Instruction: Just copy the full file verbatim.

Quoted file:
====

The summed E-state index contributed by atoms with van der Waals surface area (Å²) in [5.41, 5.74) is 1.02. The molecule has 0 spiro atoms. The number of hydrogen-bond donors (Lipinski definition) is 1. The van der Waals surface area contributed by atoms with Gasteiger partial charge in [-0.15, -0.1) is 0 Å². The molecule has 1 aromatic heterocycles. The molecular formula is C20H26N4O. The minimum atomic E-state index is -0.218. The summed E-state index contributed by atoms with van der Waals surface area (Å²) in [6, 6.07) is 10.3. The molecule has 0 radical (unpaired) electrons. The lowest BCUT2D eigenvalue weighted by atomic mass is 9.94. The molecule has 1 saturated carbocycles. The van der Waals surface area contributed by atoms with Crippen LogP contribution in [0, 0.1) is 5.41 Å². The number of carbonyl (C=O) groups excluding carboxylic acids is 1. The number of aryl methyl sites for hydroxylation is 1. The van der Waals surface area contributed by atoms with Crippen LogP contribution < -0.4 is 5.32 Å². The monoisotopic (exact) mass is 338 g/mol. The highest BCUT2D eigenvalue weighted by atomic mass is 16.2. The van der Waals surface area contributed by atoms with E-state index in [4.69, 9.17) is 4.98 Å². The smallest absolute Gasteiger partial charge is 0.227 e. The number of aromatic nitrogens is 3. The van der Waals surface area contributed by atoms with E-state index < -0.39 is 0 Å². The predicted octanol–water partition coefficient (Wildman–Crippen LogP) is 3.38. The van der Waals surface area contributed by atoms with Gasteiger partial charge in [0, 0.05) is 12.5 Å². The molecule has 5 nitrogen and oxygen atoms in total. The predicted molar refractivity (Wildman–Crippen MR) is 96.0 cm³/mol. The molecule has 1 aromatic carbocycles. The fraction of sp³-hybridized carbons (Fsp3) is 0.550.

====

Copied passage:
The summed E-state index contributed by atoms with van der Waals surface area (Å²) in [5.41, 5.74) is 1.02. The molecule has 0 spiro atoms. The number of hydrogen-bond donors (Lipinski definition) is 1. The van der Waals surface area contributed by atoms with Gasteiger partial charge in [-0.15, -0.1) is 0 Å². The molecule has 1 aromatic heterocycles. The molecular formula is C20H26N4O. The minimum atomic E-state index is -0.218. The summed E-state index contributed by atoms with van der Waals surface area (Å²) in [6, 6.07) is 10.3. The molecule has 0 radical (unpaired) electrons. The lowest BCUT2D eigenvalue weighted by atomic mass is 9.94. The molecule has 1 saturated carbocycles. The van der Waals surface area contributed by atoms with Crippen LogP contribution in [0, 0.1) is 5.41 Å². The number of carbonyl (C=O) groups excluding carboxylic acids is 1. The number of aryl methyl sites for hydroxylation is 1. The van der Waals surface area contributed by atoms with Crippen LogP contribution < -0.4 is 5.32 Å². The monoisotopic (exact) mass is 338 g/mol. The highest BCUT2D eigenvalue weighted by atomic mass is 16.2. The van der Waals surface area contributed by atoms with E-state index in [4.69, 9.17) is 4.98 Å². The smallest absolute Gasteiger partial charge is 0.227 e. The number of aromatic nitrogens is 3. The van der Waals surface area contributed by atoms with E-state index < -0.39 is 0 Å². The predicted octanol–water partition coefficient (Wildman–Crippen LogP) is 3.38. The van der Waals surface area contributed by atoms with Gasteiger partial charge in [0, 0.05) is 12.5 Å². The molecule has 5 nitrogen and oxygen atoms in total. The predicted molar refractivity (Wildman–Crippen MR) is 96.0 cm³/mol. The molecule has 1 aromatic carbocycles. The fraction of sp³-hybridized carbons (Fsp3) is 0.550.